In a recent trucking accident on Interstate 93 in Milton, Massachusetts, a truck carrying a heavy load of cheese flipped on its side, damaging guard rails, taking down power lines and causing major delays. Fortunately, no one was injured other than the sensitivities of cheese lovers.
Although we can make cheese jokes at the driver’s expense, what is frightening is that the truck driver was given a chemical test that revealed he had a blood alcohol concentration (BAC) level of 0.11%. Motorists cannot legally drive with a BAC of 0.08% or higher. Commercial drivers, like the cheese truck driver, are driving unlawfully if their BAC is at least 0.04%. Motorists should not drive with any alcohol in their system whatsoever. It impairs.
The OUI chees truck driver admitted to consuming 6 beers about 3 hours before the accident. Because he is a commercial driver, having more than one beer in a one hour period will put most people at or near the legal limit for commercial operators. The extensive damage that was done would not have likely have occurred if it had been an ordinary passenger vehicle that weighs around 4000 to 5000 pounds. Loaded tractor trailers like the cheese truck can weight 50,000 to 80,000 pounds and are much longer. This is one reason why the law imposes a stricter standard on alcohol consumption for commercial operators and because we entrust them to safely transport people and goods.
Even being “slightly” under the influence can cause a driver to react slower to hazards, to use poor judgment, to overreact to situations or otherwise to be not as efficient in any other area of trucking safety. Drinking can also induce drowsiness. When the vehicle is a behemoth like a tractor trailer as compared to a regular sized passenger vehicle, then the risk of catastrophic or fatal injuries is substantially amplified in any kind of trucking accident or mishap.
Truck Drivers and Companies are Heavily Regulated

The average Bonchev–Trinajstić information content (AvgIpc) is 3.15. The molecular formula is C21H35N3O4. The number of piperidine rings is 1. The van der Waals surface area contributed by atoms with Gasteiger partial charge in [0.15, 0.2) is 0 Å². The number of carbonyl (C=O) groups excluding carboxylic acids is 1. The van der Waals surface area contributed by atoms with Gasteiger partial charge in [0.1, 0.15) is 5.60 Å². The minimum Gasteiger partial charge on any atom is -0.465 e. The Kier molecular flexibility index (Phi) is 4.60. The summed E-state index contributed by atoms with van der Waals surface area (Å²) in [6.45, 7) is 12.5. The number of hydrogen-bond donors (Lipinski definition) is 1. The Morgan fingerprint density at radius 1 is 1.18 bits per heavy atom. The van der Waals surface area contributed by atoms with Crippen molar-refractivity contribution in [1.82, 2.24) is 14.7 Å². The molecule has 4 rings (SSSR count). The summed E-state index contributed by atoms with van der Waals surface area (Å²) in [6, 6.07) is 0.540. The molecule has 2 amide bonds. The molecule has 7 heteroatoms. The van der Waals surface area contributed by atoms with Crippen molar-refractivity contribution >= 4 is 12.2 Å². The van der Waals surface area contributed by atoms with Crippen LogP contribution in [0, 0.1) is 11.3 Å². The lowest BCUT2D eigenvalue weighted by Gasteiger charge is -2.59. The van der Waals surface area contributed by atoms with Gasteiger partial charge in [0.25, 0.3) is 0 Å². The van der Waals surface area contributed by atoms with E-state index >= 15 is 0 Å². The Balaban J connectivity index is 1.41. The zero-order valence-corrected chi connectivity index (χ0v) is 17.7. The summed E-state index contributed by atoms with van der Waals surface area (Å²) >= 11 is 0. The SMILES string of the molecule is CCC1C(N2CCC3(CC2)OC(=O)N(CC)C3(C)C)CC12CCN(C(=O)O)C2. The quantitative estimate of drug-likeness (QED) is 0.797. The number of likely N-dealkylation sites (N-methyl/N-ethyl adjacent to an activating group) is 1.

There are other reasons for the government to impose stricter regulations on trucks and trucking companies. Driving a truck requires training in steering, using the gears, backing up, navigating the roadways, loading and inspecting and maintaining the vehicle. Trucks carry heavy loads that must be securely tied down or a spill can cause a serious or fatal accident. Trucks cannot exceed 55 miles per hours; one reason is that they can take 40 times as long to slow than a normal passenger car.
Truck drivers are also regulated in how long they can be driving each day and week and the rest period between operating their trucks. They are required to keep records of their loads, destinations, stops and servicing. Companies must have drug policies and testing procedures in place as well as safety training.
Factors in a Truck Accident
Alcohol is a factor in some of the 140,000 truck accidents that take place annually in the US. According to the Federal Motor Carrier Administration, about half of these accidents are attributed to the truck driver whose conduct may include:
- Drug use (50%)
- Speeding (26%)
- Road unfamiliarity
- Inadequate surveillance
- Aggressive driving
As far as the truck itself, there are these accident factors that the truck driver or company played a role in creating:
- Improper loading causing an imbalance or risk of becoming unsecured
- Improper backing
- Violating work-hours regulations
- Failing to properly service–tires, braking or steering
- Hiring and failing to train inexperienced drivers
- Hiring drivers with poor driving records
- Not testing drivers for drugs or alcohol or falsifying records
Liability in a Truck Accident
Because commercial operators are held to a higher standard of care, they are subject to liability by anyone injured by a negligent driver or company. Any violation of a regulation can be used to impose liability on the driver and company as well.
As indicated above, a commercial driver is presumed to be an OUI truck driver and under the influence with a BAC of 0.04%, though a regular motorist would not be. If the truck was exceeding 55 miles per hour, this is evidence of negligence even though passenger vehicles may be within the posted speed limit for their vehicles.
A trucking company that failed to test a driver over many months may be held liable in an accident where the truck driver had opioids or other drugs in his system that can cause drowsiness or other effects that make driving hazardous. So long as the driver was engaged in an activity within the scope and course of his employment with the company, then the company may be held vicariously liable.
Damages in a Truck Accident
You are entitled to compensation for any injuries sustained as a result of a negligent truck driver and company. Damages may include:
- Past and future medical expenses
- Past and future income loss
- Lost earning capacity
- Permanent disfigurement
- Diminished enjoyment of life
- Pain and suffering
- Emotional trauma
- Spousal claim for loss of consortium
Call the Law Office of Neil Burns at (617) 227-7423, a Boston personal injury lawyer, if you or a loved one was injured in a trucking accident or one that involved an OUI truck driver. Mr. Burns has handled complex injury cases like these over his 30-years of practice.